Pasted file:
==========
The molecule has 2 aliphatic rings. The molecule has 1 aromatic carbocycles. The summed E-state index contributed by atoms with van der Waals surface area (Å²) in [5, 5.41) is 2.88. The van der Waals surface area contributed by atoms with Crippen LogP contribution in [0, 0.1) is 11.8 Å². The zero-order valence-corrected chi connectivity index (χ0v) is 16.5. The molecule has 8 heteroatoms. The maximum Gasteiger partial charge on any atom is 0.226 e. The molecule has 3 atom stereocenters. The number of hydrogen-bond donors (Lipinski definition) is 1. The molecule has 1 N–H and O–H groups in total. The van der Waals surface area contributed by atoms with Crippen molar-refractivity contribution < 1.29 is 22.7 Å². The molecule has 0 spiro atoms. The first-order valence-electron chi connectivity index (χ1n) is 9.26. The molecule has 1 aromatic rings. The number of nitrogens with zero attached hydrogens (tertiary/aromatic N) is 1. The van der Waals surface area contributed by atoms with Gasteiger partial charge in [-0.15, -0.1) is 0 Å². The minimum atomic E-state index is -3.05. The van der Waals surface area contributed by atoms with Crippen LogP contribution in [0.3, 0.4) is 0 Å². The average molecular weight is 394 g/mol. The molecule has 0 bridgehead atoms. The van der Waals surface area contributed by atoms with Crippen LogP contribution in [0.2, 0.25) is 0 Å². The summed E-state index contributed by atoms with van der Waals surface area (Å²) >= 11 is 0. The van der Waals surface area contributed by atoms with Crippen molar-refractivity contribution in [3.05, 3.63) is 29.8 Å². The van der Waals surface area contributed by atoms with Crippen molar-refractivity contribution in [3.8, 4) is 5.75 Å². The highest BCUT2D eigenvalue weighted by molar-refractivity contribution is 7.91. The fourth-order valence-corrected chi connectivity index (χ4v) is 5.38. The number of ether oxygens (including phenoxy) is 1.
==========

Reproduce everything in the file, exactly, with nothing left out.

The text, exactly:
The molecule has 2 aliphatic rings. The molecule has 1 aromatic carbocycles. The summed E-state index contributed by atoms with van der Waals surface area (Å²) in [5, 5.41) is 2.88. The van der Waals surface area contributed by atoms with Crippen LogP contribution in [0, 0.1) is 11.8 Å². The zero-order valence-corrected chi connectivity index (χ0v) is 16.5. The molecule has 8 heteroatoms. The maximum Gasteiger partial charge on any atom is 0.226 e. The molecule has 3 atom stereocenters. The number of hydrogen-bond donors (Lipinski definition) is 1. The molecule has 1 N–H and O–H groups in total. The van der Waals surface area contributed by atoms with Crippen molar-refractivity contribution < 1.29 is 22.7 Å². The molecule has 0 spiro atoms. The first-order valence-electron chi connectivity index (χ1n) is 9.26. The molecule has 1 aromatic rings. The number of nitrogens with zero attached hydrogens (tertiary/aromatic N) is 1. The van der Waals surface area contributed by atoms with Gasteiger partial charge in [-0.15, -0.1) is 0 Å². The minimum atomic E-state index is -3.05. The van der Waals surface area contributed by atoms with Crippen LogP contribution in [0.3, 0.4) is 0 Å². The average molecular weight is 394 g/mol. The molecule has 0 bridgehead atoms. The van der Waals surface area contributed by atoms with Crippen LogP contribution in [0.2, 0.25) is 0 Å². The summed E-state index contributed by atoms with van der Waals surface area (Å²) >= 11 is 0. The van der Waals surface area contributed by atoms with Crippen molar-refractivity contribution in [3.05, 3.63) is 29.8 Å². The van der Waals surface area contributed by atoms with Crippen molar-refractivity contribution in [3.8, 4) is 5.75 Å². The highest BCUT2D eigenvalue weighted by molar-refractivity contribution is 7.91. The fourth-order valence-corrected chi connectivity index (χ4v) is 5.38. The number of ether oxygens (including phenoxy) is 1.